Of one of the letters, the SC reflected: "Although the letter did not indicate that the AA would wish to approve the substitute first, it was not to my mind absolutely clear that the writer intended to say that the AA did not regard itself as being entitled to require that it approved the substitution or that it would in practice wish to do so in the relevant period."

In terms of substitution, he concluded: "The AA did not want any competent tester, it wanted Mr Bessell."

The contract signed by Mr Bessell was for 40 hours of work each week plus an overtime facility (which had a limit) and contained a notice period.

The SC decided that the client was paying for the availability of the contractor and if he turned up and there was no work to do, then they were contractually obliged to pay him.

"Without an obligation to pay for availability what was the point of the notice periods?" Mr Hellier asked.

He decided that although "in practice Mr Bessell was very rarely left twiddling his thumbs… the 'arrangements' included payments for availability rather than just for work done."

Elsewhere in the judgement, the SC noted than Mr Bessell paid for his own training, and self-funded an ISDN line installation to access the AA's central IT system from home.

However just as Mr Bessell provided some of his own IT equipment, and once worked for a nursery during the contested period of his work, these factors each pointed only "weakly" or "marginally" away from employment.

Overall, there was "little" in Mr Bessell's day-to-day work to support that he was in business of his own account, prompting the SC to say the contractor was "integrated" into the client's organisation.

Mr Hellier delivered a similar verdict in rejecting the IR35 appeal of MKM Computing Ltd, when he said its director, "Mr Ellwood would have had little opportunity to increase his profit and was not conducting any form of undertaking." Mr Ellwood, he said, became "part and parcel" of his client's organisation.

In rejecting Dragonfly's IR35 appeal, Mr Hellier said: "Mr Bessell did not get paid for, or go to work to provide, a specific product; instead he provided his services to the AA to be used by them in testing the parts of a project which from time to time were allocated to him.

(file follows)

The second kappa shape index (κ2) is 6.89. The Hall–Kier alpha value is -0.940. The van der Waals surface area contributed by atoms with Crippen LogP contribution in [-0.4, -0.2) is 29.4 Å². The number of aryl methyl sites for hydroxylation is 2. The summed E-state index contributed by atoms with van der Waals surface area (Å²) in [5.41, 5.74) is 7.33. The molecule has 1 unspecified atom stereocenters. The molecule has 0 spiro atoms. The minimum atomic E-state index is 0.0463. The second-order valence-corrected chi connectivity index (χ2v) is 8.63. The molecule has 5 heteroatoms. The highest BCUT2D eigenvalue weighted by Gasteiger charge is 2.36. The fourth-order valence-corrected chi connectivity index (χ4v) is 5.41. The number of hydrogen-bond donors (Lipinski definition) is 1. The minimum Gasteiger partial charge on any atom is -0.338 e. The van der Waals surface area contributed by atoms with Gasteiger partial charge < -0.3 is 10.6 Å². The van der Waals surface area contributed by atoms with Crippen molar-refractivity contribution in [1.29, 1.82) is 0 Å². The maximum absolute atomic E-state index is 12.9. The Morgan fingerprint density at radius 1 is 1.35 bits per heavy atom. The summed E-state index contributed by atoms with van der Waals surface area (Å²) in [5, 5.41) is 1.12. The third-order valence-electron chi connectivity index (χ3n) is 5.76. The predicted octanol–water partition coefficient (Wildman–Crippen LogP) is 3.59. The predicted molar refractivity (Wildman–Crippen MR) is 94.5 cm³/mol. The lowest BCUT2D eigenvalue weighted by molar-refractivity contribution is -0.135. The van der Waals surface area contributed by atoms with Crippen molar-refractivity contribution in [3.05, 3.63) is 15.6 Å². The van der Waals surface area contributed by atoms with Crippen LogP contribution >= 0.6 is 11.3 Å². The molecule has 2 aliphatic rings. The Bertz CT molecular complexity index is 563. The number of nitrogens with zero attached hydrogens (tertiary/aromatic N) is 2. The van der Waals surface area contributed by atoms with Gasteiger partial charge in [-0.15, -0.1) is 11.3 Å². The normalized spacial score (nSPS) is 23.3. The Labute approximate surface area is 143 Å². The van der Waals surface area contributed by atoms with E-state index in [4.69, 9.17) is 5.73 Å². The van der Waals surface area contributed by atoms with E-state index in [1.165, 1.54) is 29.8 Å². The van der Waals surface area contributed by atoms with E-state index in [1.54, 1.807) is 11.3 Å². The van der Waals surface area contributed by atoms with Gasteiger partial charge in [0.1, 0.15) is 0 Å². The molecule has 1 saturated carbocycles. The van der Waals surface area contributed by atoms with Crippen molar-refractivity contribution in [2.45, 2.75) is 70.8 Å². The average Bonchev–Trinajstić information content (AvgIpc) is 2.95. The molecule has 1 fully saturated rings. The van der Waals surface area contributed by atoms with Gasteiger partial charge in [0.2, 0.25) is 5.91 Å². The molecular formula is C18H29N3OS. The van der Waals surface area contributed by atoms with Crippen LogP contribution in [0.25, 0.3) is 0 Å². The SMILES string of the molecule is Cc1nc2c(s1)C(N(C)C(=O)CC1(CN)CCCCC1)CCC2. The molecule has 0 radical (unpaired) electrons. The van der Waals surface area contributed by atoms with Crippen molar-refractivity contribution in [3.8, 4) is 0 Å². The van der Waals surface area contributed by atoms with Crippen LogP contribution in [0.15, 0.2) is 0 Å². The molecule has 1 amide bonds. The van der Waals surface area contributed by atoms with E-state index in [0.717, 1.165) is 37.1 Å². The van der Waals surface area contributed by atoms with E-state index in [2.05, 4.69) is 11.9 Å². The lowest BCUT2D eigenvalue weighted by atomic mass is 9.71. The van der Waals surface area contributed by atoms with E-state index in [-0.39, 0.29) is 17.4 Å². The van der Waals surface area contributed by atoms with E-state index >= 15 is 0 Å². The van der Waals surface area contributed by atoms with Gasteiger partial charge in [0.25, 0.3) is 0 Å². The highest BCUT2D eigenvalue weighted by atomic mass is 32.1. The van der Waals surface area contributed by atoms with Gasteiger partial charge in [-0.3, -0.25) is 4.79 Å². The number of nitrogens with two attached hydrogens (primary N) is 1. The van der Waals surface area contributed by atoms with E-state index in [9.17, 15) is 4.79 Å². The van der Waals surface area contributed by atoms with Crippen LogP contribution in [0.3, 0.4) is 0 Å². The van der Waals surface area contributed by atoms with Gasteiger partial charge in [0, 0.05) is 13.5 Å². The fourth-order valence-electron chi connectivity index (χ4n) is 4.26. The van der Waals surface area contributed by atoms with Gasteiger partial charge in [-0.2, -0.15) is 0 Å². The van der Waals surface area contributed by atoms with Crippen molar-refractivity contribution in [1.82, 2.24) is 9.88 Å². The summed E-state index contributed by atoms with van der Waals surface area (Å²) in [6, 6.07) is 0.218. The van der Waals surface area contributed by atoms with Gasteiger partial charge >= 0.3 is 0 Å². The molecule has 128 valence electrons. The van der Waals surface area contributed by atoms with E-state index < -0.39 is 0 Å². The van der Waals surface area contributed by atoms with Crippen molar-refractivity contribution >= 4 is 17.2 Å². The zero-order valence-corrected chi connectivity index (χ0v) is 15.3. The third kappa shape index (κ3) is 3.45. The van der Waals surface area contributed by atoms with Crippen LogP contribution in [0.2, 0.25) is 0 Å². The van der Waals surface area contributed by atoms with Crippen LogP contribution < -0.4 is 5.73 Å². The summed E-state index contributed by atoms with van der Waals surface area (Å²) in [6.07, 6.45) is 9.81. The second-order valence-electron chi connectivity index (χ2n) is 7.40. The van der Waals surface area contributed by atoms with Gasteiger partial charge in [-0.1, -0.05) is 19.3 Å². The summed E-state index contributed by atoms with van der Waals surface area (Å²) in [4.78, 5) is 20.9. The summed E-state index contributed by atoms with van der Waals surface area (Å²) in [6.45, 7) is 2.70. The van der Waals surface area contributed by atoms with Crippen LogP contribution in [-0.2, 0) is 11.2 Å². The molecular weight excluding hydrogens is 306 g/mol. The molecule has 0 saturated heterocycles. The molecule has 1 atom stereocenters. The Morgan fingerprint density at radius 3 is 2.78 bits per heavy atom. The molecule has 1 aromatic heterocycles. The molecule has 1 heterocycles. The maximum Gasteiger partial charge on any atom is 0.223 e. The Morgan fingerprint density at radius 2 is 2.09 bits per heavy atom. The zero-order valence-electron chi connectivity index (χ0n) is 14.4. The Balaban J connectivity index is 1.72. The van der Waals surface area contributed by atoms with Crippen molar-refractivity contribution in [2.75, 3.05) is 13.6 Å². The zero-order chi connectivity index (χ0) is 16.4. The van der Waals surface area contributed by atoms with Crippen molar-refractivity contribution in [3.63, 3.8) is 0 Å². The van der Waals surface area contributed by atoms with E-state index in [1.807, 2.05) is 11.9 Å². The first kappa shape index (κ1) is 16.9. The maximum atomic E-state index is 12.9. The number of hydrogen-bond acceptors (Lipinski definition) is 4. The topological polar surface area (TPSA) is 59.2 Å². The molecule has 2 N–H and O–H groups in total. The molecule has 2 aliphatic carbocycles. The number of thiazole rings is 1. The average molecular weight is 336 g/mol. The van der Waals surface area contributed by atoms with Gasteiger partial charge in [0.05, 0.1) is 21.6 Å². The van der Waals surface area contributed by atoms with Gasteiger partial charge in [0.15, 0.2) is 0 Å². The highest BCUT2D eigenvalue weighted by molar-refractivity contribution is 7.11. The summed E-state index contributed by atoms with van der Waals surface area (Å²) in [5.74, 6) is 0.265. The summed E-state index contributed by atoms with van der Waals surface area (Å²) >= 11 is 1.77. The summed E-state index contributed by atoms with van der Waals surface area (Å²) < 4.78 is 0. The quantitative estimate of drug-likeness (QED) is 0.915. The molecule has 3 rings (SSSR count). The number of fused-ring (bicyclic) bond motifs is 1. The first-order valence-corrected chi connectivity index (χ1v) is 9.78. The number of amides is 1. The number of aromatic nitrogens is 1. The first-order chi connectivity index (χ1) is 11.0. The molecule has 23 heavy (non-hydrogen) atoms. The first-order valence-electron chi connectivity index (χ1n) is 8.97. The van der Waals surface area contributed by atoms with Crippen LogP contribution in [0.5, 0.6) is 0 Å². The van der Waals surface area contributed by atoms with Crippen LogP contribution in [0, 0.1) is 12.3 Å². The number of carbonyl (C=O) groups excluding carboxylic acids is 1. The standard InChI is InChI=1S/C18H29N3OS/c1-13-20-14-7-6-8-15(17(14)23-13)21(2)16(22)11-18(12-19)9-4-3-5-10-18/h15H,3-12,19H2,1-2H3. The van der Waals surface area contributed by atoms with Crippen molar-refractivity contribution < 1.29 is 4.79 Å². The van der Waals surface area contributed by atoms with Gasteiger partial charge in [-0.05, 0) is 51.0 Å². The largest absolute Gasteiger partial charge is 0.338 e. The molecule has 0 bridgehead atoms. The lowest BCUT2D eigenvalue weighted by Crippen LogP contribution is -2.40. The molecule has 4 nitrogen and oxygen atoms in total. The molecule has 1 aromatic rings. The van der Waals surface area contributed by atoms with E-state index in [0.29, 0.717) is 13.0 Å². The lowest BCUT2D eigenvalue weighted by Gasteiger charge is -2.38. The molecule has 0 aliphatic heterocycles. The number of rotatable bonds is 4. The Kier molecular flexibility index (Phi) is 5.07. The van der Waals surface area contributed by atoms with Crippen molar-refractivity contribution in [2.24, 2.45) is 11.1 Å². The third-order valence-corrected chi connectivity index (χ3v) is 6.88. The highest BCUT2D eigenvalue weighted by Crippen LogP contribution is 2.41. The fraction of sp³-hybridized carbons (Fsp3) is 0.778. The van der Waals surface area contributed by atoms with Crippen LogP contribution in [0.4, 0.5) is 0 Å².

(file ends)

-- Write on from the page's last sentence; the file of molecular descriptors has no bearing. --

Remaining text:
"He was engaged in relation to the work to be done on a specific project but not to deliver anything other than his services in providing testing in relation to that project. In my opinion he would have been an employee had he been directly engaged by the AA."

When studied together, IR35 advisors said that the MKM and Dragonfly judgements both "highlight the need to ensure that there are no conflicting terms in the contracts in the chain."

Ms Cottrell explained: "We have seen many cases here where the upper contract conflicts with the lower one making the lower contract little more than a sham.

"Contracts should reflect the actual working arrangements and any changes to contracts should be agreed with the agency and the client. Many agencies are happy to confirm the position with their clients and some have a clause in the lower contract confirming that the contracts are back to back.

"Perhaps it is now time in light of these two losses for all agencies to adopt this practice so we can quickly move to a situation where everyone knows their true IR35 status at the outset."

Told that one of its former tax inspectors believes it is "more than understandable" that contractors want more clarity on IR35, a Revenue official pointed out that guidance is available on its website .

He said the guide provides advice on the application of the legislation and details which factors need to be taken into account when considering whether an engagement comes within the IR35 legislation.